Election Results Demand Legislative Compromise, But Outlook for New Congress Remains Unclear

SEMA News—February 2013

FROM THE HILL
By Dan Sadowski

Election Results Demand Legislative Compromise, But Outlook for New Congress Remains Unclear

A Fresh Start in Washington?

 

During the ’80s, Republican President Ronald Reagan (left) forged many bipartisan compromises with Democrat House Speaker Tip O’Neill. Courtesy Ronald Reagan Library
During the ’80s, Republican President Ronald Reagan (left) forged many bipartisan compromises with Democrat House Speaker Tip O’Neill. Courtesy Ronald Reagan Library 

   

Before last year’s election, we predicted that the U.S. House of Representatives and Senate would remain divided along party lines. The election results proved that prognosis to be correct. President Obama was reelected; Republicans continue to control the House and Democrats control the Senate. With the election behind us, we can now more fully explore the ramifications of continued divided government.

In the SEMA News November 2012 “From the Hill” column, we argued that if House and Senate control remained split, President Obama (or Romney) would be required to establish a tone of bipartisanship and cooperation early in his term to ensure any hope of legislative progress. However, while it appears to have been a “status-quo election,” there were changes of consequence.

President Obama earned a convincing victory, and Democrats increased their membership in both the House and Senate. As a consequence, the primary responsibility for fostering bipartisanship may have shifted from the president to Republicans on Capitol Hill. Conversely, President Obama will be tested on whether he has the leadership skills to bring the parties together and forge agreements. Much has been written about the compromises fostered by President Ronald Reagan and House Speaker Tip O’Neill. Can this be President Obama’s “Reagan Moment?” The short- and long-term fate of the country may depend on the answer.

Both sides enter the fray knowing that voters sent a clear message in the November election. Gridlock is unacceptable, and the president and Congress are expected to address the nation’s many fiscal and social problems rather than campaigning for the next election. Voters want the politicians to understand that it is possible to reach an accord that can be viewed by each party as a solution, not a victory nor a defeat.

Both sides also are well-versed in history. They know that divided government can work. Although it has failed recently, there have been previous times when split control was viewed as a way to maintain checks and balances. Recent examples from the ’90s include welfare reform and tax increases/spending cuts that led to economic prosperity. In the ’80s, a divided Congress and the president were also able to put in place the last major reforms of the tax and social security systems.

As this column is being written, the lame-duck Congress is meeting to decide if an accord can be reached on the nation’s budget to avoid the so-called “fiscal cliff.” Both House Republicans and the president are using careful language to demonstrate toughness while remaining optimistic for a bipartisan compromise to avoid massive tax increases and uncontrolled spending cuts. How the issue is resolved will set the tone in Washington for the immediate future.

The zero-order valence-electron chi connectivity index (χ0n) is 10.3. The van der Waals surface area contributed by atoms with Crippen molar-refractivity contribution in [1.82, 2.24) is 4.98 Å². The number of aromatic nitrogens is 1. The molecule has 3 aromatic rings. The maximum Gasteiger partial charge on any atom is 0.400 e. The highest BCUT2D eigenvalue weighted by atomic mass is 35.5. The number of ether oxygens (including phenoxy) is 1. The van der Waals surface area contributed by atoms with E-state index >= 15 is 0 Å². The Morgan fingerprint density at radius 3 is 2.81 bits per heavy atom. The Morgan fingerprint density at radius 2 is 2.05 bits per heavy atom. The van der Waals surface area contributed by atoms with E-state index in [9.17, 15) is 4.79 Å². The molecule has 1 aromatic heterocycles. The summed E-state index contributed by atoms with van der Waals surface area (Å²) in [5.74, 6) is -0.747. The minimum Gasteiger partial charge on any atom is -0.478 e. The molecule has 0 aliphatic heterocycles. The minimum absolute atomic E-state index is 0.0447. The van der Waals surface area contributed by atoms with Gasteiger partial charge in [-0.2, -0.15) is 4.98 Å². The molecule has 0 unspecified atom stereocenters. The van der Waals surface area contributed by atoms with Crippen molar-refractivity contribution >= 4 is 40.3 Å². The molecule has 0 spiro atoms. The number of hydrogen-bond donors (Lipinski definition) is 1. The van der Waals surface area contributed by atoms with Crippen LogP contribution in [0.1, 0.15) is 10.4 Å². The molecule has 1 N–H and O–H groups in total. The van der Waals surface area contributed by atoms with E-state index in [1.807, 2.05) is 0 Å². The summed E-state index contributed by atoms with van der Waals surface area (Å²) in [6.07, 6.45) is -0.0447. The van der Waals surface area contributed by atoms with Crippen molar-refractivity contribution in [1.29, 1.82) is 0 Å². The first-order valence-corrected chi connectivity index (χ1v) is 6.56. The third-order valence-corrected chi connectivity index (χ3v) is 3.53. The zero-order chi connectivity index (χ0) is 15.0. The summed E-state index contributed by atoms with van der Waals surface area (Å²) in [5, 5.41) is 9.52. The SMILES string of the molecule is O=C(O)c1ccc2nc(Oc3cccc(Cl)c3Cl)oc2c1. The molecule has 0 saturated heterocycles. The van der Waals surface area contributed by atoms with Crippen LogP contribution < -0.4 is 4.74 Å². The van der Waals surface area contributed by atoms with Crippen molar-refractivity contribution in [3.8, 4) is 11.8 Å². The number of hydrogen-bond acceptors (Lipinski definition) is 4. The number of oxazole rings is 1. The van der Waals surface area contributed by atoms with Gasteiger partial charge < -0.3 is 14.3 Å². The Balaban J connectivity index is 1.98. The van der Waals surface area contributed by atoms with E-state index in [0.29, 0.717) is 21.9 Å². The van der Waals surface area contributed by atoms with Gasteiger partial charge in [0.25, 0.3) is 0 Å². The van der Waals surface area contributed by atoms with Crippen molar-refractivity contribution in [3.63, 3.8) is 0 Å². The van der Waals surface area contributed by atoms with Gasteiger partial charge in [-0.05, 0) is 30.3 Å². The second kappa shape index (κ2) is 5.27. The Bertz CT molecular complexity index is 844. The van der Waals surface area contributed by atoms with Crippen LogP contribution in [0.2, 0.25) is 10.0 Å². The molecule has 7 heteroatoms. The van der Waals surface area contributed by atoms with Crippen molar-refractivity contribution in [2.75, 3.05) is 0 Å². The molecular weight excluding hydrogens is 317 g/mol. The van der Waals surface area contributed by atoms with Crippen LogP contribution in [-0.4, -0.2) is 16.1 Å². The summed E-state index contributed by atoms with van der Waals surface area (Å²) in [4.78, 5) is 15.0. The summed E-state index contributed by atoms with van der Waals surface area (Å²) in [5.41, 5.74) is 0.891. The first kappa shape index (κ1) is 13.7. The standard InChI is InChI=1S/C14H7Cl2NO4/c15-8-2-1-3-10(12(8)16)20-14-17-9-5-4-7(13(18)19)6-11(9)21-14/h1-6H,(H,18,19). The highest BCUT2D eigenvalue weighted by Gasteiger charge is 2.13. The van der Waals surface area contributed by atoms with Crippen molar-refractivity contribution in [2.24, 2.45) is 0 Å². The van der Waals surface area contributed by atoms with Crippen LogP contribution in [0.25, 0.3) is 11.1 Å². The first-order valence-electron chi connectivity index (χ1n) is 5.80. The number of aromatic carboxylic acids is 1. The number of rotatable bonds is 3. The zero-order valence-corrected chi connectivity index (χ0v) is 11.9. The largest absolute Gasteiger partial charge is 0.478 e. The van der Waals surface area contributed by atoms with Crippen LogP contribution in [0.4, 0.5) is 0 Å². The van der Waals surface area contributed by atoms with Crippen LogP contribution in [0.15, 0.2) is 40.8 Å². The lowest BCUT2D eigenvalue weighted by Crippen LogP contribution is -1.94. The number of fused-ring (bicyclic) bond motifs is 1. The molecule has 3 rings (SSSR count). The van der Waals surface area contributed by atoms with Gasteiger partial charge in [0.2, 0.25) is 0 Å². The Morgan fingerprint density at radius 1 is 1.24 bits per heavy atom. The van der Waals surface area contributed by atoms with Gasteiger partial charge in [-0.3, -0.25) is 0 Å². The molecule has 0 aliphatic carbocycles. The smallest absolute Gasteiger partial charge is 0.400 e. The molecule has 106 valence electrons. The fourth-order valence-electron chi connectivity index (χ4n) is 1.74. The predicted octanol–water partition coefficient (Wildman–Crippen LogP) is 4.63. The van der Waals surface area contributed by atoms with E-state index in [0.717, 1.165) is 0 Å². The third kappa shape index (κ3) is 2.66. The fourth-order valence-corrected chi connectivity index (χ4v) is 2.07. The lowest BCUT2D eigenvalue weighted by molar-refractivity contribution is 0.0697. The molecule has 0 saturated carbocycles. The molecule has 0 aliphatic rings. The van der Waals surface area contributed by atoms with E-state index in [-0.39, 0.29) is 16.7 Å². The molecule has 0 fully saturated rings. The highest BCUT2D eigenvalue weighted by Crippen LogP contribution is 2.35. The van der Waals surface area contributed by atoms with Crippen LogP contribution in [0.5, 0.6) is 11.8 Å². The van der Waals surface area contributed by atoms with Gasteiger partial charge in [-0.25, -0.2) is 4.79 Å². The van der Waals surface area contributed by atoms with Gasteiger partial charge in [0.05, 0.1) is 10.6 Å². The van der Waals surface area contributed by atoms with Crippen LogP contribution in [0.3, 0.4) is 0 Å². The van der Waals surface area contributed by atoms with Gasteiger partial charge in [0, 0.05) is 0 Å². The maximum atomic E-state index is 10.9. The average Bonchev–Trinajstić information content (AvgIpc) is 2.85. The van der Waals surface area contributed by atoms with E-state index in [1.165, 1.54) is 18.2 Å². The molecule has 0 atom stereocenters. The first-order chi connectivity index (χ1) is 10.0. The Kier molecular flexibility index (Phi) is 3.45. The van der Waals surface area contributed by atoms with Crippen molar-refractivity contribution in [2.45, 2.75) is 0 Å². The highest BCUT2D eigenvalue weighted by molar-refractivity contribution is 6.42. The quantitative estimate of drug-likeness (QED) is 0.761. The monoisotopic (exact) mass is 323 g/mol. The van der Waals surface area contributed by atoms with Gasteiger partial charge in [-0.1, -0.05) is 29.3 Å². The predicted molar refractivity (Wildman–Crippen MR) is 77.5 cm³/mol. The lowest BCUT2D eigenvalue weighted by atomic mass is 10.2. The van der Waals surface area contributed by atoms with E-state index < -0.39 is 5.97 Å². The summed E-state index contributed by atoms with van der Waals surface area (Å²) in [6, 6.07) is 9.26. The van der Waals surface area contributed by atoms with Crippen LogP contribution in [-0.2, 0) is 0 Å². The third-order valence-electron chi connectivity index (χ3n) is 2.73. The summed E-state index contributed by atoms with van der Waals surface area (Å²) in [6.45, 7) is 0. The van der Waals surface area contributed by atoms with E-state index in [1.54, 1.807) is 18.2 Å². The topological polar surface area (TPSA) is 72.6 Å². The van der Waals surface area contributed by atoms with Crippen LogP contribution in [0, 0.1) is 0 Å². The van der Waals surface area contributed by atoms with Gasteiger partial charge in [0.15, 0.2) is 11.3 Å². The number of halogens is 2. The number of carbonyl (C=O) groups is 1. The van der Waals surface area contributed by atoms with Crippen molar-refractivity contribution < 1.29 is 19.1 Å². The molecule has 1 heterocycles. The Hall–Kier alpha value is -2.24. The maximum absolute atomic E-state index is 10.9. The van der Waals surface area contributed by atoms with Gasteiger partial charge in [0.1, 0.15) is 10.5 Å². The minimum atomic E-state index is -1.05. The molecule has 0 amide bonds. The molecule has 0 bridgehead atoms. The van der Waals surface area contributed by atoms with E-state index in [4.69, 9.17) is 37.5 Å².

Improving relationships between lawmakers plays a vital role in negotiating compromises. The last four years provided scores of examples of dysfunction, from abuse of the Senate filibuster to the president’s abstaining to work with Republicans on bipartisan solutions. The year 2013 offers an opportunity to hit the reset button.

We may have finally reached the end of the road in terms of avoiding decisions on issues of national importance. Kicking the can down the road has lost its appeal. A feeble economy, high unemployment, skyrocketing deficits and underfunded entitlement programs demand attention.

While it is also clear that the American public wants lawmakers to address domestic issues, the political landscape will likely be shaped as well by international events, including the state of the European economy, the crisis in the Middle East and the fight to deter a nuclear Iran.

So what does the election result mean for small-business owners? Lawmakers will decide whether to extend a number of tax breaks for businesses or reduce the overall corporate tax rate instead. The measures include renewal of the research-and-development tax credit, the bonus depreciation credit and Section 179 deduction. Capital gains tax rates may increase while the estate tax reverts to 2001 levels. The 2% payroll tax cut may end for workers, and income tax rates may increase for people at the 25%-or-above level.

As the new Congress convenes, SEMA’s government affairs office continues to advocate for common-sense solutions on behalf of member companies. The need for economic clarity and regulatory relief are key issues. The initial signs on Capitol Hill that lawmakers understand this need are positive. Should this environment of tentative bipartisanship continue, the results for SEMA members and business owners could be very positive.

For more information on the 113th Congress and how SEMA’s government affairs office is protecting your industry, your voice and your future on Capitol Hill, contact Dan Sadowski, director of congressional affairs, at dans@sema.org

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